Missouri Inmate, Michael Worthington, Executed By Lethal Injection After US Supreme Court Denies Stay

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Michael Worthington
Michael Worthington is pictured in this handout photo taken February 9, 2014, courtesy of the Missouri Department of Corrections. Missouri officials are pressing forward with the Aug. 5, 2014, execution of convicted killer Michael Worthington despite calls for caution after last month's problematic execution in Arizona in which the inmate took more than an hour to die.

A Missouri inmate was executed early Wednesday for the rape and murder of a college student, after the U.S. Supreme court and the state's governor denied his request for a stay, making him the first person to be executed since an Arizona execution went awry last month.

Michael Worthington was executed at 12:01 a.m. EDT at the Eastern Reception, Diagnostic and Correctional Center in Bonne Terre, Mo., according to reports, and was pronounced dead at 12:11 a.m. The latest execution by lethal injection comes amid questions raised over the procedure following a series of botched executions across the country. A clemency request from Worthington, who was the seventh inmate in Missouri to be executed this year, was denied by Gov. Jay Nixon, shortly after his plea for a stay of execution was denied.

“Mindy Griffin’s parents waited for nearly two decades for justice for their daughter. She was just 24-years old, finishing the final year of her studies at UMSL (University of Missouri–St. Louis) when her promising life was cut short. Tonight, Michael Worthington paid the price for his callous brutality,” Attorney General Chris Koster said in a statement, according to BuzzFeed.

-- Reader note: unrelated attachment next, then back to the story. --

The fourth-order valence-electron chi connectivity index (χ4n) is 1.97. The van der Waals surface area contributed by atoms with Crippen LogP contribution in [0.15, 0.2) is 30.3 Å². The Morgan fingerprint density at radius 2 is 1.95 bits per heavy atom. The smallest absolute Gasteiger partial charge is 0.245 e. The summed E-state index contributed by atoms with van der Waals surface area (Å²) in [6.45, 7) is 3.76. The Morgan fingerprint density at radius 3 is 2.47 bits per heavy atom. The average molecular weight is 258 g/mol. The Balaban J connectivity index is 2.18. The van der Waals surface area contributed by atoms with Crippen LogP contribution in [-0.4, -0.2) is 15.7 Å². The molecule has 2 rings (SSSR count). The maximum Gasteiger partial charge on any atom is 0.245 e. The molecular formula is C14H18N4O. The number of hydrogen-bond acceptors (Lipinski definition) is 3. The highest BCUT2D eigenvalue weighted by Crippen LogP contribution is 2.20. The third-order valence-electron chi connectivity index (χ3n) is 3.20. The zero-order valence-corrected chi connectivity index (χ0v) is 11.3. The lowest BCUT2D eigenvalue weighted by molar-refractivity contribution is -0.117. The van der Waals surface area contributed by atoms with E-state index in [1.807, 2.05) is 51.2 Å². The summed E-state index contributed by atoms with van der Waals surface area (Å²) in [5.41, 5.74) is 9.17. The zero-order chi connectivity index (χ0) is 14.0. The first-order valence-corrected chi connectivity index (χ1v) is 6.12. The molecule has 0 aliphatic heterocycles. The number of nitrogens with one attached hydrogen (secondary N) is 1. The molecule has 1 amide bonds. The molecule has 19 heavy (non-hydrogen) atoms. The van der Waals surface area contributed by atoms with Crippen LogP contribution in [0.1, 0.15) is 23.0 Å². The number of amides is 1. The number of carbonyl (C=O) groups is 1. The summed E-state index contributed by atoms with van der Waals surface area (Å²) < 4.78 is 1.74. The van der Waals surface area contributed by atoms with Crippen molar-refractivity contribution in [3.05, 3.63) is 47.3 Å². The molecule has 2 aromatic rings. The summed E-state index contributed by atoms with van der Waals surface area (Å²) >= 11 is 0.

Worthington’s attorney reportedly urged the Supreme Court to call off his execution by citing the lengthy execution in Arizona and two other botched executions -- one each in Oklahoma and another in Ohio -- in recent months. The attorney also reportedly raised doubts about the drugs used during in the process in Missouri.

"I figure I'll wake up in a better place tomorrow," Worthington, previously of Peoria, Illinois, said, earlier Tuesday, according to AP. "I'm just accepting of whatever's going to happen because I have no choice. The courts don't seem to care about what's right or wrong anymore."

Worthington was sentenced to death in 1998 after pleading guilty for the September 1995 rape and murder of Griffin in Missouri, while DNA tests and other stolen items that were in the possession of the 43-year-old man also reportedly proved his guilt.

"There is no question about the brutality of this crime -- or doubt of Michael Worthington's guilt," Nixon reportedly said, while rejecting his clemency.

The nearly two-hour-long execution of Arizona death row inmate Joseph Rudolph Wood was a prolonged procedure, and kept him “gasping and snorting for more than an hour” after the lethal injection was injected. But, state officials reportedly said that calling the execution a botched procedure was an "erroneous conclusion" and "pure conjecture."

In April, Clayton Lockett, an Oklahoma death row inmate died of a heart attack minutes after a doctor halted his execution when the procedure went awry. In January, an Ohio execution was also reportedly botched as the inmate gasped for about 26 minutes before dying.

According to reports, at least 21 death row inmates have filed lawsuits against the use of lethal injection since the Oklahoma execution, claiming that the three-drug protocol is a cruel and unusual method of punishment.

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